How Innovators Think

Most of my time is currently dedicated to writing a book titled How Innovators Think. I was blessed with meeting hundreds of incredible innovators, and decided to research and document the patterns I could find in the way they think. If you are interested in innovation, consider joining the discussion on Facebook and Medium.

“How to start a startup” class 4

Following up on my previous post, here are the notes from Lecture 4 of the “how to start a startup” class at Stanford, featuring Adora Cheung, founder of Homejoy. Notes from class 1-3 are here. I also consolidate all notes into a single page here.

Lecture on how to get users. Disclaimer: every business is different, bring those advices smartly in your context

– Find a problem: what is it?
– Am I really passionate about that problem?
– Is it a problem other people have?
– have a lot of time to develop solutions to the problems you want to solve

– build product in secret
– excessive press launch
– wait for users
– buy users
– give up
Don’t get into that cycle because you won’t get anything good.

1) learn a lot, become an expert in a certain area, immerse yourself. Become a cog in your industry. You can become trapped into an industry you know too well, and start thinking like everybody else. But on the other side, if you’re totally new to an industry, you should immerse yourself in it to see where the pain points are.
Example of HomeJoy: Adora became a cleaner at a local company, learned how to do that job week, but more importantly, why cleaning companies would not scale, and what the market needed. Immersion resulted in key knowledge used to disrupt the industry.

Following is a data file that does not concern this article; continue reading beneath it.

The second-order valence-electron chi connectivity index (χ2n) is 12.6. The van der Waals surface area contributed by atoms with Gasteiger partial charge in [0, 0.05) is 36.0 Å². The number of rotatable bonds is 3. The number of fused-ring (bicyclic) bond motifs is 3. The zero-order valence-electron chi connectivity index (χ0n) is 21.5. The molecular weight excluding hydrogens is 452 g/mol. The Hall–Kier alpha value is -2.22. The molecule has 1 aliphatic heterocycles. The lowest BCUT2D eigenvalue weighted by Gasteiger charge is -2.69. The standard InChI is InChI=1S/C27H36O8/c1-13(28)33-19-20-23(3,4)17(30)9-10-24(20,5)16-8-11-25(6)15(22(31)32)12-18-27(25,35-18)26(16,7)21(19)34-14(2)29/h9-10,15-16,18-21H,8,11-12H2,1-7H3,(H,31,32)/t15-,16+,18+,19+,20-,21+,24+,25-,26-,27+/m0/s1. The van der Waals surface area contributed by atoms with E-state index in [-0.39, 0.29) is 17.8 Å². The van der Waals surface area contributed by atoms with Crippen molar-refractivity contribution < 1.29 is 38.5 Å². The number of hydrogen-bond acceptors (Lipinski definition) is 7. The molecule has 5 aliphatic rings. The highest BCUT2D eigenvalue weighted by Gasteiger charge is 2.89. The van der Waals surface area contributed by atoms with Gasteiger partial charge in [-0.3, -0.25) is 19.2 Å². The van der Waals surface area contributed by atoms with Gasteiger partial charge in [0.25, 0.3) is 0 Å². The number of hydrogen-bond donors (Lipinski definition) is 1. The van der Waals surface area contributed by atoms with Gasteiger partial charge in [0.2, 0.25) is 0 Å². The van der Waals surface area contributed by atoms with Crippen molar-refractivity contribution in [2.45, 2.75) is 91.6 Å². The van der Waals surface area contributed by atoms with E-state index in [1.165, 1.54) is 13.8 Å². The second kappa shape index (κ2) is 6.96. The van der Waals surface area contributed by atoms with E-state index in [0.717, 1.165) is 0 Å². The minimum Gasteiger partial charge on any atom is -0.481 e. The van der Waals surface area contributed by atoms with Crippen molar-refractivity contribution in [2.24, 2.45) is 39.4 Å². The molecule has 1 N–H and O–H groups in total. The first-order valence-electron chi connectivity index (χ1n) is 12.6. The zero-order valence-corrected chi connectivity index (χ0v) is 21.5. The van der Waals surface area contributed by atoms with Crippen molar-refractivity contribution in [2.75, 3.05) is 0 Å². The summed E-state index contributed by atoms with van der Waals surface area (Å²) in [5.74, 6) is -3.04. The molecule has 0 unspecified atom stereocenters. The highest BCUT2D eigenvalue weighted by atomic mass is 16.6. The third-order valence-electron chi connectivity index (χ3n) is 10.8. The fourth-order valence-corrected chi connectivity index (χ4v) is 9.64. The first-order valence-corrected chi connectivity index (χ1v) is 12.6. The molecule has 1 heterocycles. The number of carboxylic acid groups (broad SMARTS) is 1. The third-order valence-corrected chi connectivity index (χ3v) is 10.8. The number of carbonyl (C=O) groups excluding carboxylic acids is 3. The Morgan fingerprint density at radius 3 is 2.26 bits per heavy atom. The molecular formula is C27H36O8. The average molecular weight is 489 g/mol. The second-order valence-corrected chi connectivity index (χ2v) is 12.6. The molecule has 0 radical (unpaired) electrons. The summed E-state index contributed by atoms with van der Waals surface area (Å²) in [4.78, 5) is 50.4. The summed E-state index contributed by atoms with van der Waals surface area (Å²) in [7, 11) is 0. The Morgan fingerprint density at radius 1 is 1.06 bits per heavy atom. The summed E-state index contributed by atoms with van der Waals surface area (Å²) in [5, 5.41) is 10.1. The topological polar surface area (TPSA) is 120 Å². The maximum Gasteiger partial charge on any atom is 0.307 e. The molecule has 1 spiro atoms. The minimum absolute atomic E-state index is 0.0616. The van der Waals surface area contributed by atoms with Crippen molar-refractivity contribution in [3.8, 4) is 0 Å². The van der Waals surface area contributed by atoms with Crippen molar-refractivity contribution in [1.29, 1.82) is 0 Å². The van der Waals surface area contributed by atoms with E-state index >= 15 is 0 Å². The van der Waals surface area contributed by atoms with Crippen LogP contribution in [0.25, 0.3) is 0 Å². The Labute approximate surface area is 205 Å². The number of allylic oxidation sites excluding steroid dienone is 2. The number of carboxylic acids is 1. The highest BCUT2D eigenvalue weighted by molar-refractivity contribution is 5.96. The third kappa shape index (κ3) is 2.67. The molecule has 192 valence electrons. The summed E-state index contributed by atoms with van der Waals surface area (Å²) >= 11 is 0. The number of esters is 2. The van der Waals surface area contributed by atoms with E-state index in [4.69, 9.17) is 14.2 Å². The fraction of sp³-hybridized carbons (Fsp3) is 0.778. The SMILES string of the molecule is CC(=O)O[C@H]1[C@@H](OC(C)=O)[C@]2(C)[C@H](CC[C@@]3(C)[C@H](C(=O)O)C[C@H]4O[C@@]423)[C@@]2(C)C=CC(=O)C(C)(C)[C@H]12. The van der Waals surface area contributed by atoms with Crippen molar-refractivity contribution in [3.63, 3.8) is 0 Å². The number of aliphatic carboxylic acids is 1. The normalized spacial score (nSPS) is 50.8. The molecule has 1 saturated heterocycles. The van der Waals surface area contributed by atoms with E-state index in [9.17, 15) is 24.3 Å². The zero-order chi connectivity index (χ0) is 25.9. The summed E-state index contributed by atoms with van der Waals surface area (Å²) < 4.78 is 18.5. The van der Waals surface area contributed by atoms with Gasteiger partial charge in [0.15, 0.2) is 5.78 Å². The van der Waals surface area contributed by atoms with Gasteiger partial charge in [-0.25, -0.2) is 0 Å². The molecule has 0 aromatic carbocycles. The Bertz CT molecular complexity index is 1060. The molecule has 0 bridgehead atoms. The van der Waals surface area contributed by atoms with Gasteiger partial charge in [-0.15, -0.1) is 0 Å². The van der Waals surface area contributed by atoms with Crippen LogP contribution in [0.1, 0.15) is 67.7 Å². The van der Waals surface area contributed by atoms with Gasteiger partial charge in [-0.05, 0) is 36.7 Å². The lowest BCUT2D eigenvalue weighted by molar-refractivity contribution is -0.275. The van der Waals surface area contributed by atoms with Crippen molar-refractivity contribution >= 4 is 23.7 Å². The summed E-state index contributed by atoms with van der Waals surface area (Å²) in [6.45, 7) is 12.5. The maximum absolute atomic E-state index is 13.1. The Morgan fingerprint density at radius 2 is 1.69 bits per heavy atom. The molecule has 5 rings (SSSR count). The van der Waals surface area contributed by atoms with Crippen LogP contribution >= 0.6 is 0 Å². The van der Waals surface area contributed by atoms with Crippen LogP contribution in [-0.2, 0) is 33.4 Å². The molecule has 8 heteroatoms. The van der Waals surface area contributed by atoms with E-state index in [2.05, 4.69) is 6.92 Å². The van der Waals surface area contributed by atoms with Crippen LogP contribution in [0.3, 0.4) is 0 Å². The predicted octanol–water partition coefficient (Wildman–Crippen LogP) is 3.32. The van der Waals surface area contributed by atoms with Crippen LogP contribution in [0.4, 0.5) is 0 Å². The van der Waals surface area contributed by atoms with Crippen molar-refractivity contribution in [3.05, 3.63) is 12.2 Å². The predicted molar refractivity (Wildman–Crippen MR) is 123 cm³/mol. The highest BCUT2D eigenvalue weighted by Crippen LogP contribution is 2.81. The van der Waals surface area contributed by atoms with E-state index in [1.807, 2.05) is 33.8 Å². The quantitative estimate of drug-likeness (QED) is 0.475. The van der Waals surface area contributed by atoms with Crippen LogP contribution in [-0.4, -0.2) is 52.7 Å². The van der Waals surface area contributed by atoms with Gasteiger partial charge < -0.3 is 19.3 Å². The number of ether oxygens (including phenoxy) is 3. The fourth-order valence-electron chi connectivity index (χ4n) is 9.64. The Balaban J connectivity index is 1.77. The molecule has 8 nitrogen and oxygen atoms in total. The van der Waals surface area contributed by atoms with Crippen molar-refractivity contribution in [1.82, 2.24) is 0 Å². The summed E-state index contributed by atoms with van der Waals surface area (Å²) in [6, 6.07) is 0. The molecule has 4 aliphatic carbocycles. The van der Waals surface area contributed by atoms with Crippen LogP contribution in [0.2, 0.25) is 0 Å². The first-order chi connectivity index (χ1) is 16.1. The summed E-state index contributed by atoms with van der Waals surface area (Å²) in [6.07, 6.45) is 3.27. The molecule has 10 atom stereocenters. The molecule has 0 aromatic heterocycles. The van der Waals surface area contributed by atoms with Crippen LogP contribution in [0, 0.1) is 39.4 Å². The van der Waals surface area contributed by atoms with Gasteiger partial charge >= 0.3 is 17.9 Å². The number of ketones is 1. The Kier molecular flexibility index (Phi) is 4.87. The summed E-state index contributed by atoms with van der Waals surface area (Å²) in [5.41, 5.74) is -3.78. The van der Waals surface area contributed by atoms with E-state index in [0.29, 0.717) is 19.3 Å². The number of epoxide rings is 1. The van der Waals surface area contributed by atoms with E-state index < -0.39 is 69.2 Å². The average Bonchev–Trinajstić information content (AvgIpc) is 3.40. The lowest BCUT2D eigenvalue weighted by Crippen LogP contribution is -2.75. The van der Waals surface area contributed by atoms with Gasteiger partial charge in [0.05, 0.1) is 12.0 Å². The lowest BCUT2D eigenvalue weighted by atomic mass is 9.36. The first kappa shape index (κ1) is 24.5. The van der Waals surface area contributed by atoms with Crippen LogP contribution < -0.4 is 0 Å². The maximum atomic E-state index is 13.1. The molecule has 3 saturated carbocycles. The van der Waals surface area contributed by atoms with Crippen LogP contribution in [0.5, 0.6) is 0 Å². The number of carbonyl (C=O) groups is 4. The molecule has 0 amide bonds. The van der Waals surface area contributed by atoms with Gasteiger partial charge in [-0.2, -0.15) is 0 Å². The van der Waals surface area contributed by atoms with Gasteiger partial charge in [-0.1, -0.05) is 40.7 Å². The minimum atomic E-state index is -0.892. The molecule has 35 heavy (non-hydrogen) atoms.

2) identify customer segments. At the beginning, focus on a subset of users and really cater to their needs. You can expand to larger public later, but start with a smaller segment.
3) storyboard ideal user experience, that’s before you create the product or start coding. Not only the web site, but how customers find out about you, how they visit your site, learn more about you, then sign up, to after they finished using the product. Then put it into code, etc.

– minimal features set. Smallest feature set to solve the problem you want to solve. You should be able to go to a person and explain what the company does in one sentence. When you start with no users, need to explain value simply.
– simple product positioning
– but this is not the hard part… getting first users is
– build fast, but optimise for now
– propose features even if they involve manual work, you’ll automate later
– perfection is irrelevant during early stage. Worry about giving a product to as many people as possible, ignore the edge cases
– beware of the frankenstein effect: listen to user feedback, but don’t build all the features you are asked. Give it a bit of time and consolidate all ideas, build only the most relevant ones.